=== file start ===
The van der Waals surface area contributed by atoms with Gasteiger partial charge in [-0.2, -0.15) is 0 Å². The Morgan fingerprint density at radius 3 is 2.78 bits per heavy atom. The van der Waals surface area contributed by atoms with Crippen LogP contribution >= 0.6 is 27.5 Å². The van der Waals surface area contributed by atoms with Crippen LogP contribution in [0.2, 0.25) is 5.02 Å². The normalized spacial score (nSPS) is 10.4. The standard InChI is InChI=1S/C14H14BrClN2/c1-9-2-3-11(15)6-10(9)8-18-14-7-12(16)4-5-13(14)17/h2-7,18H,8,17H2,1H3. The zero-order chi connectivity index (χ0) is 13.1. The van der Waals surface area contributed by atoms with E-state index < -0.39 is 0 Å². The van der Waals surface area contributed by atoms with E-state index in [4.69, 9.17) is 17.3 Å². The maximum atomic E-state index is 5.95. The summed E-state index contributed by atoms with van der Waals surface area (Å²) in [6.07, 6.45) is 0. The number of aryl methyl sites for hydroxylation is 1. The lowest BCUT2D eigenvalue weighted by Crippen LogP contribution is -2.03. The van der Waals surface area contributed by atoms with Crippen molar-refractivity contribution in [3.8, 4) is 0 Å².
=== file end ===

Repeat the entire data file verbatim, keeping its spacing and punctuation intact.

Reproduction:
The van der Waals surface area contributed by atoms with Gasteiger partial charge in [-0.2, -0.15) is 0 Å². The Morgan fingerprint density at radius 3 is 2.78 bits per heavy atom. The van der Waals surface area contributed by atoms with Crippen LogP contribution >= 0.6 is 27.5 Å². The van der Waals surface area contributed by atoms with Crippen LogP contribution in [0.2, 0.25) is 5.02 Å². The normalized spacial score (nSPS) is 10.4. The standard InChI is InChI=1S/C14H14BrClN2/c1-9-2-3-11(15)6-10(9)8-18-14-7-12(16)4-5-13(14)17/h2-7,18H,8,17H2,1H3. The zero-order chi connectivity index (χ0) is 13.1. The van der Waals surface area contributed by atoms with E-state index < -0.39 is 0 Å². The van der Waals surface area contributed by atoms with E-state index in [4.69, 9.17) is 17.3 Å². The maximum atomic E-state index is 5.95. The summed E-state index contributed by atoms with van der Waals surface area (Å²) in [6.07, 6.45) is 0. The number of aryl methyl sites for hydroxylation is 1. The lowest BCUT2D eigenvalue weighted by Crippen LogP contribution is -2.03. The van der Waals surface area contributed by atoms with Crippen molar-refractivity contribution in [3.8, 4) is 0 Å².